Last October, I spoke at a Fordham Law Review Family Law Symposium about the fortieth anniversary of the Moore v. City of East Cleveland Supreme Court case. The Court ruled in favor of Inez Moore, a grandmother who had been arrested after enrolling the grandson she was raising in a local school because of a zoning ordinance that stated only certain family configurations could live together.
When reviewing the Moore v. City of East Cleveland decision, it is impossible not to see one of the grandmothers that Harlem Children’s Zone® (HCZ) routinely encounters in Inez Moore. While educating children is the primary focus of HCZ, working with the adults who bring those children through the doors is germane to HCZ’s success. Miss Inez, as she would have been referred to by HCZ, illustrates the important role played by extended families in communities of color.
Through my personal experience and during my thirteen years at the New York City Administration for Children’s Services (ACS) and my seven years at HCZ, I have seen first-hand how important it is to strengthen and empower extended families. Strong families are a critical foundation from which children can become self-sustaining, middle-class, tax-paying Americans.
In light of my personal experience, I was elated to read Justice Lewis Powell’s recitation of Justice Stewart Potter’s statement that “freedom of personal choice in matters of marriage and family life is one of the liberties protected by the Due Process Clause of the Fourteenth Amendment.” Indeed, throughout my career, I have seen that the family unit and the government can coexist and mutually benefit by cultivating and strengthening the relationship between these two entities.
Leveraging the strength of extended families
With this in mind, we should commemorate the fortieth anniversary of the Moore decision. But we should use this reflection point as a way to caution ourselves of the missed opportunities that occur when government entities fail to create policies that leverage the inherent strength of all families in all of their shapes and forms.
The critical role played by extended families in communities is striking, particularly in the context of early childhood development. In recent years, scientific studies have documented the lifelong, wide-ranging effects of chronic stress on babies. When very young children are exposed to persistent stress — such as domestic violence or unstable home environments — the body’s “fight or flight” response triggers the release of chemicals such as cortisol. This physical reaction to ongoing stress can inhibit an infant’s brain development as well as raise the lifelong risk of health, disease, and other chronic ailments. Thus, homeless children or those placed in foster care are systemically set-up to be disadvantaged in more ways than can be measured by the achievement gap alone.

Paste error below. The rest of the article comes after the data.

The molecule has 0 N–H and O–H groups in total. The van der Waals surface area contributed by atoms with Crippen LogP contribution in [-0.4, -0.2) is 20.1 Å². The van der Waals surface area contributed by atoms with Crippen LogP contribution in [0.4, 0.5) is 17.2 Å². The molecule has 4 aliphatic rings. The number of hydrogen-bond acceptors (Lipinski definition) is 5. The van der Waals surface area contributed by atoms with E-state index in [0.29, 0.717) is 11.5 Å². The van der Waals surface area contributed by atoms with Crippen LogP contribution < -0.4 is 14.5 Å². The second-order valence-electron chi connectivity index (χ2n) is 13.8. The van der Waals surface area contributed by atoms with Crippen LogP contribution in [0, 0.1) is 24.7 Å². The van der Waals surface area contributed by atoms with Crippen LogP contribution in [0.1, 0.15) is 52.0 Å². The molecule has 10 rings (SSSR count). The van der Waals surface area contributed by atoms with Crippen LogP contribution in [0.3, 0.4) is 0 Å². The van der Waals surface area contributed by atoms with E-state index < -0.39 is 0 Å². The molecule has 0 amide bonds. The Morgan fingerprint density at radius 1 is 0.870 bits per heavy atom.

When governments and communities turn their back on vulnerable families, society risks an overall increase in the correlated issues of unemployment, homelessness, substance abuse and crime.
By caring for her grandson, and keeping a vulnerable child in a loving and nurturing home, Miss Inez performed foundational work to benefit society. By living within a consistent family unit, Miss Inez’s grandson had a better chance of attaining a positive future. East Cleveland should have awarded Miss Inez a medal — not a fine or jail sentence.
The old adage about our country is that America is great because it is good. But that goodness needs to be cultivated, and we need to recognize that children living in neighborhoods of entrenched and concentrated poverty are our children too.
Forty years ago, the U.S. Supreme Court did the right thing by empowering an embattled grandmother. Moore was a small step in the right direction toward reinforcing our country’s organizing principle — one United States of America for all of us. But if this country is going to continue its remarkable story, it needs to adequately address the crisis in our low-income communities. Folks like Miss Inez are the first-responders, literally saving the lives of children, and they need our support. When it comes to raising vulnerable children, sometimes love is not enough — but it is a great start.
To read a Fordham Law Review article based on this speech, click here.